Thursday, September 24, 2015

The Sleeper and the Spindle, by Neil Gaiman

Once upon a time, a magical sleeping sickness began to spread across the land. Foregoing her impending nuptials to a man she did not love, an unnamed Queen (who had overcome her own sleeping curse and was therefore immune to all magical sleeps) set out with three dwarf companions to attempt to break the curse and free the peoples of the land from their enchanted slumber.

Once upon a time a witch cursed a princess to prick her finger and sleep forever. A well-meaning fairy attempted to adjust the curse so the princess could be awakened by a kiss, but the witch intervened at the last moment and did something no one ever expected. Not even the princess herself. Now a lovely maiden sleeps--and the sleep spreads across the miles. The only one awake is an ancient crone who keeps watch. And the Queen and dwarves are awake too, of course.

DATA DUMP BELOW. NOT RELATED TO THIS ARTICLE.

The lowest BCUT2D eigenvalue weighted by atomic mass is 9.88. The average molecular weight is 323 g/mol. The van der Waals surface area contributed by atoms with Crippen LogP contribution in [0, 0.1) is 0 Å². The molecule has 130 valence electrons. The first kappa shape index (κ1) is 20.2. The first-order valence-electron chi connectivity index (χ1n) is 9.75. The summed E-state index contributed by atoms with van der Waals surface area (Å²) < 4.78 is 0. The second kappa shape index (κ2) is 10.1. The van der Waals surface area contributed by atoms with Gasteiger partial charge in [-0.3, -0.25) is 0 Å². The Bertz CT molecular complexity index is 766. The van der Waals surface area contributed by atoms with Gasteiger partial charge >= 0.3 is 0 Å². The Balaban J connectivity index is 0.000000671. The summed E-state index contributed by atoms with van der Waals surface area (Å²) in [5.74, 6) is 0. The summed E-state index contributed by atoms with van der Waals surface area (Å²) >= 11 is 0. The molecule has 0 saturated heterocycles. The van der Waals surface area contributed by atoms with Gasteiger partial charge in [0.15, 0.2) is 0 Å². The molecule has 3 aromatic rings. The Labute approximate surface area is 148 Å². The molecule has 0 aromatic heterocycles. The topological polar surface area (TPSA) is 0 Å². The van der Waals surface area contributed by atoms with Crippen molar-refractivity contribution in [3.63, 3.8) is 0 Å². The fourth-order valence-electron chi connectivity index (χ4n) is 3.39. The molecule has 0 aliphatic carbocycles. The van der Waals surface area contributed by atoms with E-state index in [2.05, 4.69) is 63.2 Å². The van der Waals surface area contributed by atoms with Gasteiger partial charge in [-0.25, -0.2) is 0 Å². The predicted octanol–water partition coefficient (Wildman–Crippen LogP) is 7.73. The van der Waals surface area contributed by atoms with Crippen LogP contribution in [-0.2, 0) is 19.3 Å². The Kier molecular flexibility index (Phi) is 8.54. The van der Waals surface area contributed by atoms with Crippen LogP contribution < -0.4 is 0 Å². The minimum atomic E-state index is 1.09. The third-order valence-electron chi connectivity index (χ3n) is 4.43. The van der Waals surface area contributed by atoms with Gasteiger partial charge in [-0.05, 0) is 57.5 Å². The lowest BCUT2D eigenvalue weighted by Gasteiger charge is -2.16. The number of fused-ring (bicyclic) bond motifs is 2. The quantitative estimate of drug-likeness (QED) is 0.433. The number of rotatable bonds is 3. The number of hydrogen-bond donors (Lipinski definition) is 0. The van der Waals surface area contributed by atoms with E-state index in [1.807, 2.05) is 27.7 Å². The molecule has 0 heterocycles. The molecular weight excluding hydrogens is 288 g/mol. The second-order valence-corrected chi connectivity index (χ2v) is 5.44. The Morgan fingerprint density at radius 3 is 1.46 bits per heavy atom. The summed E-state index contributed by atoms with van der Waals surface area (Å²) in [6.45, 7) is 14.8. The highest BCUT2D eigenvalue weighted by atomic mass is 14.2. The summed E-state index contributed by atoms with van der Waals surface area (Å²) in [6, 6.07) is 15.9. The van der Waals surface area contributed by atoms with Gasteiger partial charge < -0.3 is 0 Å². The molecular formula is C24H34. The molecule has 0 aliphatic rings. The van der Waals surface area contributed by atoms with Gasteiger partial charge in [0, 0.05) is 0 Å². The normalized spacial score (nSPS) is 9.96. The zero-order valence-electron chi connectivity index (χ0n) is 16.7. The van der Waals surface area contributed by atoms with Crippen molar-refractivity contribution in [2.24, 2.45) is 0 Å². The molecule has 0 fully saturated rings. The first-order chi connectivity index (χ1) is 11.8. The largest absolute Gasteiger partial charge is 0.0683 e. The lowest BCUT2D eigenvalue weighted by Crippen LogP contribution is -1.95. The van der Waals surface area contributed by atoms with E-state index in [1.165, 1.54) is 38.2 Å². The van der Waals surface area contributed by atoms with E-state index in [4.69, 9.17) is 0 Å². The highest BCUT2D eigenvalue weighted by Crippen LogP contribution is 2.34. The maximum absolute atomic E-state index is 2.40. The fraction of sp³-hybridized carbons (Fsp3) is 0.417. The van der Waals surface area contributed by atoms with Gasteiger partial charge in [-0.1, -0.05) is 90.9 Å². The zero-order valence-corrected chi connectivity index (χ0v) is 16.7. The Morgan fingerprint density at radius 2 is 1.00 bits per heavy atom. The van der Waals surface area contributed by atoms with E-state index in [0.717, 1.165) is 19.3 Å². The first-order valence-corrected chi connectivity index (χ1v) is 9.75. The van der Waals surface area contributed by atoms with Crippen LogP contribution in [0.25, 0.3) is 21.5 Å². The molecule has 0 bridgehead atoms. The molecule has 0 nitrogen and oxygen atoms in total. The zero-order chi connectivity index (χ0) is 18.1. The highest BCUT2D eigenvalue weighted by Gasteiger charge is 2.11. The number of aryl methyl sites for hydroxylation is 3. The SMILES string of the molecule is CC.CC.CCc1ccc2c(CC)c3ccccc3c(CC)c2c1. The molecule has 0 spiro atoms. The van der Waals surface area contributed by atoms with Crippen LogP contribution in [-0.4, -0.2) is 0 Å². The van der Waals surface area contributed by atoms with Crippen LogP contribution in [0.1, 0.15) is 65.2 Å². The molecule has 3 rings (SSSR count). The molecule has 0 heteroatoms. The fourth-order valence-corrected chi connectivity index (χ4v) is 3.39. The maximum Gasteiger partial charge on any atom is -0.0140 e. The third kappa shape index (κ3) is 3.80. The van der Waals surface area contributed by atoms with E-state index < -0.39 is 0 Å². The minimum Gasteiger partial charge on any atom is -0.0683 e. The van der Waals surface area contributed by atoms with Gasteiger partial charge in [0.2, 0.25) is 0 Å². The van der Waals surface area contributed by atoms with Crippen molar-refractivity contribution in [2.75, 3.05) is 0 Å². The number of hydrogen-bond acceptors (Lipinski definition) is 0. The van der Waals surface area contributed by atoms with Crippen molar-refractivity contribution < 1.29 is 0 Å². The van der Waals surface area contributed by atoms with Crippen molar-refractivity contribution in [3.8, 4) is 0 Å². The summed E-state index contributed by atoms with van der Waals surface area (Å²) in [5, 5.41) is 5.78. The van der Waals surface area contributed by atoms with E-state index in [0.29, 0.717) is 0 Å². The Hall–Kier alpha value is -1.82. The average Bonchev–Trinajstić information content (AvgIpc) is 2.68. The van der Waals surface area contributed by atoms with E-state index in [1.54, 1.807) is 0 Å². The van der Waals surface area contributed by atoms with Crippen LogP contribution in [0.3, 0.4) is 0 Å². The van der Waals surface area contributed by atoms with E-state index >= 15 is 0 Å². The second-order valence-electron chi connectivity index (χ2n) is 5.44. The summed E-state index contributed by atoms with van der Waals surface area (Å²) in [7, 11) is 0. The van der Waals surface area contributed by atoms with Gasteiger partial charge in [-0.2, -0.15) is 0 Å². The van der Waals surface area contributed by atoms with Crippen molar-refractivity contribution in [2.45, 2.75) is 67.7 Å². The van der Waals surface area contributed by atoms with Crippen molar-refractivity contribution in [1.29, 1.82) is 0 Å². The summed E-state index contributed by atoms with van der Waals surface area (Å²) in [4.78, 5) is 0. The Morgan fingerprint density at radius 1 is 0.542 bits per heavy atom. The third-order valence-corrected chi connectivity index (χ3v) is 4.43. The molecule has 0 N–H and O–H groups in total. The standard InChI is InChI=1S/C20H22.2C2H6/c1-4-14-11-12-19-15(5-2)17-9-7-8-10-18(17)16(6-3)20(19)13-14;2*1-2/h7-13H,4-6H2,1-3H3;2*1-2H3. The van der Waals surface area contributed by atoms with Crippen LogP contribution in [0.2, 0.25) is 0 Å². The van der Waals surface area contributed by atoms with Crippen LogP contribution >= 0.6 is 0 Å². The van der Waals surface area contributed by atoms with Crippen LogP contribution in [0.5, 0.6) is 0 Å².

No spoilers, but the ending will definitely surprise you.

Grand Master of Fantasy Neil Gaiman takes the time-honored tale of Sleeping Beauty and puts an entirely new twist on it with The Sleeper and the Spindle. Black and white illustrations by Chris Riddle enhance this lovely and incredibly creative retelling. Originally appearing in the short story collection Rags & Bones: New Twists on Timeless Tales (2013), The Sleeper and the Spindle is now its own separate volume, which can currently be found on the New Book shelf.

The Verdict:
Slightly dark (but, really, what fairy tale isn't that way?), but absolutely gorgeous! Fans of Gaiman's work (and fans of fairy tale retellings in general) won't want to miss this! A masterpiece! --AJB

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